Krugman's Op Ed here
is mostly about whether we need another stimulus. But he touches on the more difficult problem of modern politics -- changing course.
Nothing better highlights to problem for the politician wise enough to change course in the face of real world data than Obama's press conference where he increased the heat on Iran. The glee with which some reporters pounced ("What took you so long" is a direct quote) shows the mentality of the modern press. Even those who are not branding themselves as your detractors are happier if they can nail you.
Hence Karl Rove's political advice to never apologize and never admit to a course correction. Over time, of course, this policy became equally ridiculous. In a world where "That which is sealed with the ring of the king may not be recalled," we inevitably run into the problem that the leaders of the country setting policy are human beings. If they cannot admit error and correct course, we will inevitably end up further down the wrong track.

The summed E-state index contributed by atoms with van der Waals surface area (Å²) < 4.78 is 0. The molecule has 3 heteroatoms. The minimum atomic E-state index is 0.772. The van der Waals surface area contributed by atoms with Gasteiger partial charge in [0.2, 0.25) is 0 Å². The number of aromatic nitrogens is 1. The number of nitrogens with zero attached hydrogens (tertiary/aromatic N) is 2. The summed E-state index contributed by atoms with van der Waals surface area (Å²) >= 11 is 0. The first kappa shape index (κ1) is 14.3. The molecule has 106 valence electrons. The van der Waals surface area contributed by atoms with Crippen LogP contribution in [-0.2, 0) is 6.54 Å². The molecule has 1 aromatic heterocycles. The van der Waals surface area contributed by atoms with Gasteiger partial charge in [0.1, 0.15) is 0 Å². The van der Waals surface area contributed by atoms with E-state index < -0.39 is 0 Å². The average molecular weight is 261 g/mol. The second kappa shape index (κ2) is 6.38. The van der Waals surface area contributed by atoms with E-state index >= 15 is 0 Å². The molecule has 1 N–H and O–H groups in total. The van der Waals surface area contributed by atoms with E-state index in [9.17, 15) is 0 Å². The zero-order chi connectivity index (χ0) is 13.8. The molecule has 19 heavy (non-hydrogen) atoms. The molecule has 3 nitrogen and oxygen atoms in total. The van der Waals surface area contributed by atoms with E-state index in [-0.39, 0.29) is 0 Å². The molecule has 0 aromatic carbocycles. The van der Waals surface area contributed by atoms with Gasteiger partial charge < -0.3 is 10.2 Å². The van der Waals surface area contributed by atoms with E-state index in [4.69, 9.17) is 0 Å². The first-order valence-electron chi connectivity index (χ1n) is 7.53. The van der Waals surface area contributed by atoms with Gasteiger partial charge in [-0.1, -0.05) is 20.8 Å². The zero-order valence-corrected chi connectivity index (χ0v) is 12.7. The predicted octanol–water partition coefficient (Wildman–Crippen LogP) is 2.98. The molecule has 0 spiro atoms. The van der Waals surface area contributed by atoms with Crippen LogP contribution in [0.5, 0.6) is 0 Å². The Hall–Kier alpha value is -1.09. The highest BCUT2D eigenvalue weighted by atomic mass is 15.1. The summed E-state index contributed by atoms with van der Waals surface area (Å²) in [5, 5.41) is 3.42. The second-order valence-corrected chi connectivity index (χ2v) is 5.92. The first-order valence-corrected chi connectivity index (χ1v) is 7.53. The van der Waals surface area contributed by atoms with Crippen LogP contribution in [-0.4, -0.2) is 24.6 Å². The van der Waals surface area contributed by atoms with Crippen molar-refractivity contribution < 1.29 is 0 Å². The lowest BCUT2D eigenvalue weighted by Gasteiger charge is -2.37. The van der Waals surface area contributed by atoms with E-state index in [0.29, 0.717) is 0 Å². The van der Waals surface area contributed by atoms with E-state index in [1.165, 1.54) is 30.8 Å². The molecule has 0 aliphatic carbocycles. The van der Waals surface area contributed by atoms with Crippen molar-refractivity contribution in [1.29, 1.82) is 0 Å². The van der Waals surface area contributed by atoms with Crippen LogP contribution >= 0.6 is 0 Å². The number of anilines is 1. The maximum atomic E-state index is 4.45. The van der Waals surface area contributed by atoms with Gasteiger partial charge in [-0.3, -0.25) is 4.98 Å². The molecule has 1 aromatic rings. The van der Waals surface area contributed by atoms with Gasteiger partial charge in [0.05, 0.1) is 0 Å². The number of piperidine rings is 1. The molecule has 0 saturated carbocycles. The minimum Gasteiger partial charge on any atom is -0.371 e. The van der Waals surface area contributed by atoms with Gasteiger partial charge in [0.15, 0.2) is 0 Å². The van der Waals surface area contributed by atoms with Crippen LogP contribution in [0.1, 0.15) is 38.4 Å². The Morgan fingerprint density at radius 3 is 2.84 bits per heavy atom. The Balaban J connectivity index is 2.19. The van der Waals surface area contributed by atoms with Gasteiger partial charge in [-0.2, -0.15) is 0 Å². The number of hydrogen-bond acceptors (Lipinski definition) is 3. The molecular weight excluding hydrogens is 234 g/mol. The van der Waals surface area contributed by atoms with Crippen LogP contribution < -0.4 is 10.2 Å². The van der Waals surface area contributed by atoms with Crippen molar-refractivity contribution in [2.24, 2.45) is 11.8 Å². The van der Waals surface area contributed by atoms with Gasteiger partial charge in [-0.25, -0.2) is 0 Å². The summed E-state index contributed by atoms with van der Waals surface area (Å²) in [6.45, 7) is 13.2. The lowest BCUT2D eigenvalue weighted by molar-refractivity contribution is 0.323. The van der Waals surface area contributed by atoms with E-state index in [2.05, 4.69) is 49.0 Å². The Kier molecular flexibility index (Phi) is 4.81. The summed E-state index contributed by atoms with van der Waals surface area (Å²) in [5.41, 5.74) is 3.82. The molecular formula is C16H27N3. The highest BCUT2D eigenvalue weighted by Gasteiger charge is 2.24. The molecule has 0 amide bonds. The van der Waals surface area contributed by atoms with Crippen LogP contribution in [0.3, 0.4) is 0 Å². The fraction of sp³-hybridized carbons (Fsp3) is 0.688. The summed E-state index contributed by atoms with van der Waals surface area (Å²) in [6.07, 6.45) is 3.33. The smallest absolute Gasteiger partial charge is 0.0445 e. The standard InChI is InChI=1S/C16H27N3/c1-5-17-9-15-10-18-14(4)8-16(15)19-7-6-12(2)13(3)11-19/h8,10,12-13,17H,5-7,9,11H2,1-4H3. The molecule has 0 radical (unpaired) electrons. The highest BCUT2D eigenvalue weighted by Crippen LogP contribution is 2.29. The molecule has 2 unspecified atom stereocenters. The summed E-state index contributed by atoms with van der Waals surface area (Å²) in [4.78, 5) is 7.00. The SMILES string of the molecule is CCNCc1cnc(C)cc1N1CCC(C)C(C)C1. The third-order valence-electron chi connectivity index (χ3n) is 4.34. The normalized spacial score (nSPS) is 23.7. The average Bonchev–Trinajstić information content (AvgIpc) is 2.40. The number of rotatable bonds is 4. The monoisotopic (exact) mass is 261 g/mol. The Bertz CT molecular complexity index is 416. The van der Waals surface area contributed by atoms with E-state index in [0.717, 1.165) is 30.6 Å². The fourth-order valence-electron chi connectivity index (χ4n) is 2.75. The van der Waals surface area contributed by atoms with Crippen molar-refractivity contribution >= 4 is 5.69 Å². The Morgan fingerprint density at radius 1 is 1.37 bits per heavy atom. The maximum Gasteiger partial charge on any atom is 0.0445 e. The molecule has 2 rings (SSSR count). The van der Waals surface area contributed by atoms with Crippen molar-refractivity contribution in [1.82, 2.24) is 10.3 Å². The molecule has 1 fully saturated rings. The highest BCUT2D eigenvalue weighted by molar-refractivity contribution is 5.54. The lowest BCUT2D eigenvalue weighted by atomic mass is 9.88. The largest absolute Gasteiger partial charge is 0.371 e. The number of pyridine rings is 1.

Which brings us back to Obama and a news media consumed with treating political discourse like a spots game, in which one team will always win or lose by the latest move. To compound our problem, the news media has also generated an atmosphere of permanent election -- or am I the only one who finds it ridiculous we are debating the possible candidates for 2012?
On days like this, I wonder if it would not be such a terrible thing, in the short term, for the news media to die as they keep threatening to do. More seriously, we need a hardier breed of politicians, capable of ignoring the instapolls and chattering classes and thus holidng a steady course, but not so tone deaf to the realities of politics that they cannot change course at need.